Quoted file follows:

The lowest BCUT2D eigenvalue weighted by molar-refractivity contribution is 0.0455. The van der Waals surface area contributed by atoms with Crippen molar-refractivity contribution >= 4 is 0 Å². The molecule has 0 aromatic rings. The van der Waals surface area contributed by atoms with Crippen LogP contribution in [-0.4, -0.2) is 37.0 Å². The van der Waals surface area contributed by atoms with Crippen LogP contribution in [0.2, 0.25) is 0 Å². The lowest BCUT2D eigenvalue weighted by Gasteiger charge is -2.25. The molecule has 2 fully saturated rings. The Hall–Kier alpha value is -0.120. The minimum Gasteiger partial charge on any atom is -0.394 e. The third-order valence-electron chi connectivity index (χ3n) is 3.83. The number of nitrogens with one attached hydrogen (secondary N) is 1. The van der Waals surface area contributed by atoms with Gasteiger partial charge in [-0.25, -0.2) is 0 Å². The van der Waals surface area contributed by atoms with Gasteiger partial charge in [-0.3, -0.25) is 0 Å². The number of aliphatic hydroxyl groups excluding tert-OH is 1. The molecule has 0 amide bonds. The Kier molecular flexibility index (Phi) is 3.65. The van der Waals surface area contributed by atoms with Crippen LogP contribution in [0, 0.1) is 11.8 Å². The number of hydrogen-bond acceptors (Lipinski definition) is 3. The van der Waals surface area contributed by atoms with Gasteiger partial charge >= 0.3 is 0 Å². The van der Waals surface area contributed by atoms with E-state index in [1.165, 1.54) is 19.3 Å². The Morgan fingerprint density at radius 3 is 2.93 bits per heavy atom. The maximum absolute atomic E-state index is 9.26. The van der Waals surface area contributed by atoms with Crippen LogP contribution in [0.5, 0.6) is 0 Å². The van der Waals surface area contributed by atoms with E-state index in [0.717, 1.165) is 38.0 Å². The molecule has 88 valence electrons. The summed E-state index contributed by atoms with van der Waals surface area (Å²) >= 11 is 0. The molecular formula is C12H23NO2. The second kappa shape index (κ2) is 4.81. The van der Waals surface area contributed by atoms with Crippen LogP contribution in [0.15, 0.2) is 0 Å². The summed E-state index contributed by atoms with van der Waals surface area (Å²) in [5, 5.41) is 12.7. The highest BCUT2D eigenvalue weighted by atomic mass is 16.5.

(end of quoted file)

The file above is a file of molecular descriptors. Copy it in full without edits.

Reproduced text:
The lowest BCUT2D eigenvalue weighted by molar-refractivity contribution is 0.0455. The van der Waals surface area contributed by atoms with Crippen molar-refractivity contribution >= 4 is 0 Å². The molecule has 0 aromatic rings. The van der Waals surface area contributed by atoms with Crippen LogP contribution in [-0.4, -0.2) is 37.0 Å². The van der Waals surface area contributed by atoms with Crippen LogP contribution in [0.2, 0.25) is 0 Å². The lowest BCUT2D eigenvalue weighted by Gasteiger charge is -2.25. The molecule has 2 fully saturated rings. The Hall–Kier alpha value is -0.120. The minimum Gasteiger partial charge on any atom is -0.394 e. The third-order valence-electron chi connectivity index (χ3n) is 3.83. The number of nitrogens with one attached hydrogen (secondary N) is 1. The van der Waals surface area contributed by atoms with Gasteiger partial charge in [-0.25, -0.2) is 0 Å². The van der Waals surface area contributed by atoms with Gasteiger partial charge in [-0.3, -0.25) is 0 Å². The number of aliphatic hydroxyl groups excluding tert-OH is 1. The molecule has 0 amide bonds. The Kier molecular flexibility index (Phi) is 3.65. The van der Waals surface area contributed by atoms with Crippen LogP contribution in [0, 0.1) is 11.8 Å². The number of hydrogen-bond acceptors (Lipinski definition) is 3. The van der Waals surface area contributed by atoms with Gasteiger partial charge >= 0.3 is 0 Å². The van der Waals surface area contributed by atoms with E-state index in [1.165, 1.54) is 19.3 Å². The Morgan fingerprint density at radius 3 is 2.93 bits per heavy atom. The maximum absolute atomic E-state index is 9.26. The van der Waals surface area contributed by atoms with Crippen LogP contribution in [0.5, 0.6) is 0 Å². The van der Waals surface area contributed by atoms with E-state index in [0.717, 1.165) is 38.0 Å². The molecule has 88 valence electrons. The summed E-state index contributed by atoms with van der Waals surface area (Å²) >= 11 is 0. The molecular formula is C12H23NO2. The second kappa shape index (κ2) is 4.81. The van der Waals surface area contributed by atoms with Crippen LogP contribution in [0.15, 0.2) is 0 Å². The summed E-state index contributed by atoms with van der Waals surface area (Å²) in [5, 5.41) is 12.7. The highest BCUT2D eigenvalue weighted by atomic mass is 16.5.